In March 1911, Popular Astronomy published an article by Olcott, "Variable Star Work for the Amateur with Small Telescopes,” in which Olcott echoed Pickering's 1882 appeal to the casual star gazer to turn their eyes and instruments to a purposeful activity in the service of science: “It is a fact that only by the observation of variable stars can the amateur turn his modest equipment to practical use, and further to any great extent the pursuit of knowledge in its application to the noblest of the sciences.” The significance of Olcott's article is that for the first time, a novice American amateur astronomer was addressing other novice amateur astronomers on the subject of variable stars in a general circulation popular journal. Olcott's piece was all-encompassing: an appeal for observations, an explanation of variables and methodology, and an invitation presented in a warm and friendly tone, accompanied by a number of Pickering’s simplified finder charts and light curves. It was written specifically to be understood by novice amateur astronomers like Olcott himself, who could be found amongst the public at large, anywhere in the United States.
In HCO Circular No. 166 of June 1911, "Cooperation in Observing Variable Stars," Pickering published a list of stars that needed to be observed and the observers willing to participate in this project. Although Pickering had his organized group of observers, and their names were now out there, AAVSO did not yet exist. (Many of his observers did not make the jump to AAVSO once it was in effect).
1911—Olcott Founds AAVSO
In the August 1911 issue of Popular Astronomy, editor, H. C. Wilson published his notice, "What an Amateur Can Do," in which he asked, "Can we not have in America an association of observers with a 'Variable Star Section', a 'Jupiter Section', etc.?".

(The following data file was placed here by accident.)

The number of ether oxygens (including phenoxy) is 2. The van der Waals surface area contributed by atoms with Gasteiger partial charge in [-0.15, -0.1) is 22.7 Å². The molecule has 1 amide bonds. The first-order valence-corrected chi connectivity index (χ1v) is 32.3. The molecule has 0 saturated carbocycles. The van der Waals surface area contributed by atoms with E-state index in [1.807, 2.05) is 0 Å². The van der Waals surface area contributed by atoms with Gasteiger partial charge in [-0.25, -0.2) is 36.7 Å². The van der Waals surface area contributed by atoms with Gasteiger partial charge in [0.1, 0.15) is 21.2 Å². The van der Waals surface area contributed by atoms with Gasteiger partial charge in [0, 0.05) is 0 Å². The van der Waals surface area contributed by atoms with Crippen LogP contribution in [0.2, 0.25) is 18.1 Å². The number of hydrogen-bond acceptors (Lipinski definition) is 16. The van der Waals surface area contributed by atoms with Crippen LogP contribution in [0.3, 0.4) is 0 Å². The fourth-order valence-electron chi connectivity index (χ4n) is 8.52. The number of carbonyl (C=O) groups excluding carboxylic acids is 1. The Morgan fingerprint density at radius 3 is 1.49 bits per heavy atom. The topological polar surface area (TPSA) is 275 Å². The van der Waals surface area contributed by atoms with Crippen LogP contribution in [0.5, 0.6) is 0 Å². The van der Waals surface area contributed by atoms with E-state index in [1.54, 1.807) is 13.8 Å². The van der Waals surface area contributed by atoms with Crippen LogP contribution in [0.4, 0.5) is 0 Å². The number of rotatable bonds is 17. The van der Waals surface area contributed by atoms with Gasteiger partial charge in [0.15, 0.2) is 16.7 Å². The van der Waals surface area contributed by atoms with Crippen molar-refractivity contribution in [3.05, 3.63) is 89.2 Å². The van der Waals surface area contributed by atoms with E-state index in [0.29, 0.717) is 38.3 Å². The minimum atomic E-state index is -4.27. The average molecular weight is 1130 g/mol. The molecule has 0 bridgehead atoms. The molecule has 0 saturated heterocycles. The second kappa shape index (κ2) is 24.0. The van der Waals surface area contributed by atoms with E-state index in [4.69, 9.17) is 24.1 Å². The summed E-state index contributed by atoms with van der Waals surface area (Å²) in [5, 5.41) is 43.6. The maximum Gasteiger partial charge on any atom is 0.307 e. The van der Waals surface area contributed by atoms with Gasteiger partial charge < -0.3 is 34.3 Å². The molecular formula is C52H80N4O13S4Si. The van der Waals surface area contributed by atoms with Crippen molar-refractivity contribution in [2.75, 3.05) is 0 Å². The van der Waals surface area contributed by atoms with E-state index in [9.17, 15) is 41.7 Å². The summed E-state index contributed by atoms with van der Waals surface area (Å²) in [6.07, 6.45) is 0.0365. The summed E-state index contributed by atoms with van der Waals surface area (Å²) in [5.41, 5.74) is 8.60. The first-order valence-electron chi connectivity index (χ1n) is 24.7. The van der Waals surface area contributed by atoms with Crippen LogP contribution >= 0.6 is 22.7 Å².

William Tyler Olcott answered Wilson’s notice in the November 1911 Popular Astronomy issue by announcing the formation of AAVSO and offering to correspond with anyone interested in organizing to observe variable stars.
By the end of 1911, Olcott was corresponding with other amateur astronomers; sending them observing instructions and charts; and collecting their observations, submitting them to Pickering at HCO, and preparing them for publication in Popular Astronomy (the first 208 observations appeared in the December 1911 issue). By the end of the first year, AAVSO published over 6,000 observations of variable stars in the publication.
AAVSO—The Early Years
On April 8, 1914, Olcott arranged an informal meeting in New York City to get acquainted with some of the variable star observers. The six attendees are counted among AAVSO’s founding members: Lamont Barbour, Allan Burbeck, Stephen Hunter, Charles Y. McAteer, Edmund Mills, and Edmund Putnam.
At AAVSO's first Annual Meeting in November 1917, the membership decided to organize formally. In October 1918, the American Association of Variable Star Observers was incorporated under the laws of the Commonwealth of Massachusetts. Harvard College Observatory allotted room for AAVSO Headquarters, and AAVSO continued to grow.
From the beginning, the number of observations sent to AAVSO rose dramatically each year: from 4,900 in 1911; to 11,600 observations in 1912; to 16,800 in 1914; to 17,400 in 1917; to 19,300 in 1921; and 26,900 in 1924. Cumulatively, AAVSO activity during 1912–1923 was conducted by 146 observers observing 450 variables, and recording 169,573 observations.
Throughout 1911 to 1925, AAVSO defined its identity. United by a love of astronomy, telescope-making, and observing, the membership was made stronger through a common purpose and a scientifically important goal of reliably and efficiently providing researchers with long-term variable star measurements.
When the Variable Star Section (VSS) of the British Astronomical Association (BAA) formed in 1895, it was the first such group to use the standard comparison star charts prepared in 1891 by Pickering.